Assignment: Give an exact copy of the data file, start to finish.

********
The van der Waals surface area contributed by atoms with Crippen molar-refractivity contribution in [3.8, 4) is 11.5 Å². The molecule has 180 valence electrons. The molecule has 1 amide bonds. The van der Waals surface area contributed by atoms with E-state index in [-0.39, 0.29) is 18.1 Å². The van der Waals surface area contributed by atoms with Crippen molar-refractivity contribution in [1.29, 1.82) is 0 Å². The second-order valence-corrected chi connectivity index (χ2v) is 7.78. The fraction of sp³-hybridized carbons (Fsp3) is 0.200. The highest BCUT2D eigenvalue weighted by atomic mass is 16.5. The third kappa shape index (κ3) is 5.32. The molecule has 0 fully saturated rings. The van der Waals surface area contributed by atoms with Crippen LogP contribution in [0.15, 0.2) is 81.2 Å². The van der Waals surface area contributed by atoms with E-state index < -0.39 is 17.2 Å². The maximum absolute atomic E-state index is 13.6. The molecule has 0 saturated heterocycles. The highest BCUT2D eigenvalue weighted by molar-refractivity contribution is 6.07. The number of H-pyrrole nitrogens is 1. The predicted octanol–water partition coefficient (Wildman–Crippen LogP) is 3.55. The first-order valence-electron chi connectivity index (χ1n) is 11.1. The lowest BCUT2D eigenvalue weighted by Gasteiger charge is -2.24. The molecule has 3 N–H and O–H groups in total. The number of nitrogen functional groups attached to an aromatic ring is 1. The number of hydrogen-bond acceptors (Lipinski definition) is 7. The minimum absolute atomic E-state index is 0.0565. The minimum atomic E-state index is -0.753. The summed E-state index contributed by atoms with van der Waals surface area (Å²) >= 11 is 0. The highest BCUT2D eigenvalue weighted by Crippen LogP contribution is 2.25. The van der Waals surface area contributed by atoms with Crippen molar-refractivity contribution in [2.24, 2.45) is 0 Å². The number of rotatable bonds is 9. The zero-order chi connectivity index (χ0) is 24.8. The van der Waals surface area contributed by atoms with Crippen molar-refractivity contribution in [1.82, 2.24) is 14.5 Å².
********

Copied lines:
The van der Waals surface area contributed by atoms with Crippen molar-refractivity contribution in [3.8, 4) is 11.5 Å². The molecule has 180 valence electrons. The molecule has 1 amide bonds. The van der Waals surface area contributed by atoms with E-state index in [-0.39, 0.29) is 18.1 Å². The van der Waals surface area contributed by atoms with Crippen molar-refractivity contribution in [1.29, 1.82) is 0 Å². The second-order valence-corrected chi connectivity index (χ2v) is 7.78. The fraction of sp³-hybridized carbons (Fsp3) is 0.200. The highest BCUT2D eigenvalue weighted by atomic mass is 16.5. The third kappa shape index (κ3) is 5.32. The molecule has 0 fully saturated rings. The van der Waals surface area contributed by atoms with Crippen LogP contribution in [0.15, 0.2) is 81.2 Å². The van der Waals surface area contributed by atoms with E-state index < -0.39 is 17.2 Å². The maximum absolute atomic E-state index is 13.6. The molecule has 0 saturated heterocycles. The highest BCUT2D eigenvalue weighted by molar-refractivity contribution is 6.07. The number of H-pyrrole nitrogens is 1. The predicted octanol–water partition coefficient (Wildman–Crippen LogP) is 3.55. The first-order valence-electron chi connectivity index (χ1n) is 11.1. The lowest BCUT2D eigenvalue weighted by Gasteiger charge is -2.24. The molecule has 3 N–H and O–H groups in total. The number of nitrogen functional groups attached to an aromatic ring is 1. The number of hydrogen-bond acceptors (Lipinski definition) is 7. The minimum absolute atomic E-state index is 0.0565. The minimum atomic E-state index is -0.753. The summed E-state index contributed by atoms with van der Waals surface area (Å²) >= 11 is 0. The highest BCUT2D eigenvalue weighted by Crippen LogP contribution is 2.25. The van der Waals surface area contributed by atoms with Crippen molar-refractivity contribution in [2.24, 2.45) is 0 Å². The number of rotatable bonds is 9. The zero-order chi connectivity index (χ0) is 24.8. The van der Waals surface area contributed by atoms with Crippen molar-refractivity contribution in [1.82, 2.24) is 14.5 Å².